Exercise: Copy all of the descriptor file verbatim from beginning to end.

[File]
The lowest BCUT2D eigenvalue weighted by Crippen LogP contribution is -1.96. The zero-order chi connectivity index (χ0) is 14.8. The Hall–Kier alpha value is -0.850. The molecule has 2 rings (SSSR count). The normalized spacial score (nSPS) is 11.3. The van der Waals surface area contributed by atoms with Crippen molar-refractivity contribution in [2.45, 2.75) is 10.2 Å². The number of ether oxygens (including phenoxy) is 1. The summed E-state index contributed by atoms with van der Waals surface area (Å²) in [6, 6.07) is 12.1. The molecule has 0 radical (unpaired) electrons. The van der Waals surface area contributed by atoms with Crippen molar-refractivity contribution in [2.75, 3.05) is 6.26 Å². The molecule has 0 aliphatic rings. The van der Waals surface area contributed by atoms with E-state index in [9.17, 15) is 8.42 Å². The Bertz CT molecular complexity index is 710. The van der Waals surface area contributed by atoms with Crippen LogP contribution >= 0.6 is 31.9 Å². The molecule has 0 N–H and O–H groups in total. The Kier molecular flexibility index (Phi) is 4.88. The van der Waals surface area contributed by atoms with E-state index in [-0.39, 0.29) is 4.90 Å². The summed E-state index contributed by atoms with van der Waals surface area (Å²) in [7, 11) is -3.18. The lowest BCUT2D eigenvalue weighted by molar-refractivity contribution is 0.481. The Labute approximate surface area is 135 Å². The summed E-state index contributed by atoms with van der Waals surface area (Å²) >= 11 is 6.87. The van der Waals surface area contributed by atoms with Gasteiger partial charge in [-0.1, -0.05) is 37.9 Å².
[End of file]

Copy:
The lowest BCUT2D eigenvalue weighted by Crippen LogP contribution is -1.96. The zero-order chi connectivity index (χ0) is 14.8. The Hall–Kier alpha value is -0.850. The molecule has 2 rings (SSSR count). The normalized spacial score (nSPS) is 11.3. The van der Waals surface area contributed by atoms with Crippen molar-refractivity contribution in [2.45, 2.75) is 10.2 Å². The number of ether oxygens (including phenoxy) is 1. The summed E-state index contributed by atoms with van der Waals surface area (Å²) in [6, 6.07) is 12.1. The molecule has 0 radical (unpaired) electrons. The van der Waals surface area contributed by atoms with Crippen molar-refractivity contribution in [2.75, 3.05) is 6.26 Å². The molecule has 0 aliphatic rings. The van der Waals surface area contributed by atoms with E-state index in [9.17, 15) is 8.42 Å². The Bertz CT molecular complexity index is 710. The van der Waals surface area contributed by atoms with Crippen LogP contribution >= 0.6 is 31.9 Å². The molecule has 0 N–H and O–H groups in total. The Kier molecular flexibility index (Phi) is 4.88. The van der Waals surface area contributed by atoms with E-state index in [-0.39, 0.29) is 4.90 Å². The summed E-state index contributed by atoms with van der Waals surface area (Å²) in [7, 11) is -3.18. The lowest BCUT2D eigenvalue weighted by molar-refractivity contribution is 0.481. The Labute approximate surface area is 135 Å². The summed E-state index contributed by atoms with van der Waals surface area (Å²) >= 11 is 6.87. The van der Waals surface area contributed by atoms with Gasteiger partial charge in [-0.1, -0.05) is 37.9 Å².